That kind of starting place is an important difference between adults and kids. Children only see the task at hand, and well, sometimes that task isn’t so fun. Grown-ups see the big picture as well as the little stuff. They understand that big changes, like a remodeled house, are actually the result of thousands of small, smart decisions. That kind of vision is exactly what a potential business owner like a general contractor needs.
This week, challenge yourself to embrace the SWEAT pledge with an outlook like Caleb. Where you start could make all the difference in where you land. And don’t forget pledge #7 – “cheerfully volunteer for every crappy task there is.” That’s advanced adulting!
Hurricanes. Wildfires. Crazy politics. Are you ready for a break?
I’ve got just the thing for you.
WARNING: Chick lit ahead.
I took a couple of Hannah Swensen mysteries with me on my recent trip to Berlin, and I’m hooked. Hannah lives in the small town of Lake Eden, Minnesota. When she’s not running her bakery, she’s running around town solving the latest murder. (So much for small town safety!)
Joanne Fluke’s writing is perfect for the long nights ahead. Her books are entertaining without being gory or salacious. In fact, the only thing that might scare you is how much sugar Hannah uses in her recipes. Yes – there are actual baking recipes included. But that’s part of the appeal!
Hallmark Movies & Mysteries has adopted the Hannah Swensen series as “Murder, She Baked,” but make sure you add one of Fluke’s books to your Fall book bag. You’ll be charmed.
Are you resisting the start of the school year? Are you hanging on to the last sunny days and long nights of Summer?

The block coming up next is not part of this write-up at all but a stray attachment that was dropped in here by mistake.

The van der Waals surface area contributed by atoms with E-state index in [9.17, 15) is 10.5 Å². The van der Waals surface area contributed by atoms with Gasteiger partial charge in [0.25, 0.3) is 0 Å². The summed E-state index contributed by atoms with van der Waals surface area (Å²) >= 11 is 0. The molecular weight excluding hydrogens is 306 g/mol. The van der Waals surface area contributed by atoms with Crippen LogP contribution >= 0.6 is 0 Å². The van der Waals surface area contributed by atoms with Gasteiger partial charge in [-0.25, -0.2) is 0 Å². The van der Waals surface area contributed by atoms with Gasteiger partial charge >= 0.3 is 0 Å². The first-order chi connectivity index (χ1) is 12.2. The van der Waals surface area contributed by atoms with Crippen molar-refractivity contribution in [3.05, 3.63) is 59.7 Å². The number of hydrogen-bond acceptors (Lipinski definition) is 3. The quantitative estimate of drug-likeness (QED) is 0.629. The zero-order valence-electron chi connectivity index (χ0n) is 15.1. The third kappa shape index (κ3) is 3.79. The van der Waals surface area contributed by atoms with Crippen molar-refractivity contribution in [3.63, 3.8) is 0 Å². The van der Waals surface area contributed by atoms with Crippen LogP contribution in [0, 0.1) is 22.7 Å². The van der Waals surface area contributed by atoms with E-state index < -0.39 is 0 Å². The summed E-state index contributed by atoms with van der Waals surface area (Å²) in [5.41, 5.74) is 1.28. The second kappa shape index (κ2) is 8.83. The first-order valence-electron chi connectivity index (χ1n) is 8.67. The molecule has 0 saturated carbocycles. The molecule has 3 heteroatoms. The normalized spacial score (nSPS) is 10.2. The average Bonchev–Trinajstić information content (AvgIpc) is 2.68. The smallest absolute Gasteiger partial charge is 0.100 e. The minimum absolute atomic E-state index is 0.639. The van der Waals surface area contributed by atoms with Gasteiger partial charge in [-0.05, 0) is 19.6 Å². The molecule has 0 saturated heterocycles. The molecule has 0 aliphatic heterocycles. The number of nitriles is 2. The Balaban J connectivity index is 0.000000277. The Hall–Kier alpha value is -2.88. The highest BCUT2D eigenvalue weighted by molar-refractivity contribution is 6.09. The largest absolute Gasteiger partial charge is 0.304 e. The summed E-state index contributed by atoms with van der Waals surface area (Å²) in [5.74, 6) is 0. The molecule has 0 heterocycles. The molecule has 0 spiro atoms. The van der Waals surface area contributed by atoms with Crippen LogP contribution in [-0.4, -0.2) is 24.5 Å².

You’re not alone. The mood shifts in the Fall. What happens?
It’s time to get serious.
That can be a hard thing in our society. There’s even a joke about it – “adulting,” as in, “I don’t want to adult today.” People laugh about hanging out in blanket forts and being mad they have to wear pants.
But have we gone too far? In the September series, Welcome to Adulting, we’ll look at all the Good that can come from being a grown-up.
First things first: it’s cool to be a kid. You don’t have to worry about paying a mortgage. Or making dinner. Or spending 8 hours with a boss you don’t like.
However, here’s the surprising part. Being an adult can be fun. I mean really, really fun. Why? A lot of reasons like:
- Kids hope that adults agree with their priorities. But usually the grocery store cart is filled with vegetables, not candy bars.
- Kids are dependent on adults to do things for their benefit, like take them places. If Mom or Dad aren’t going your way, you’re walking to the library, not getting a ride.
- Kids often try to convince adults to do whatever they are interested in. Yet most parents don’t have the time or inclination to spend every school holiday at Disneyland.
Hmm… When you put it that way, staying a kid doesn’t seem like such a good idea.
This was a truth Chris Rock found out the hard way. As he entered high school, his crew changed. They weren’t exactly a rough crowd; they just weren’t every parent’s dream.
His Mom made a casual comment or two which he let go in one ear and out the other. All that mattered to teen-age Chris was having fun.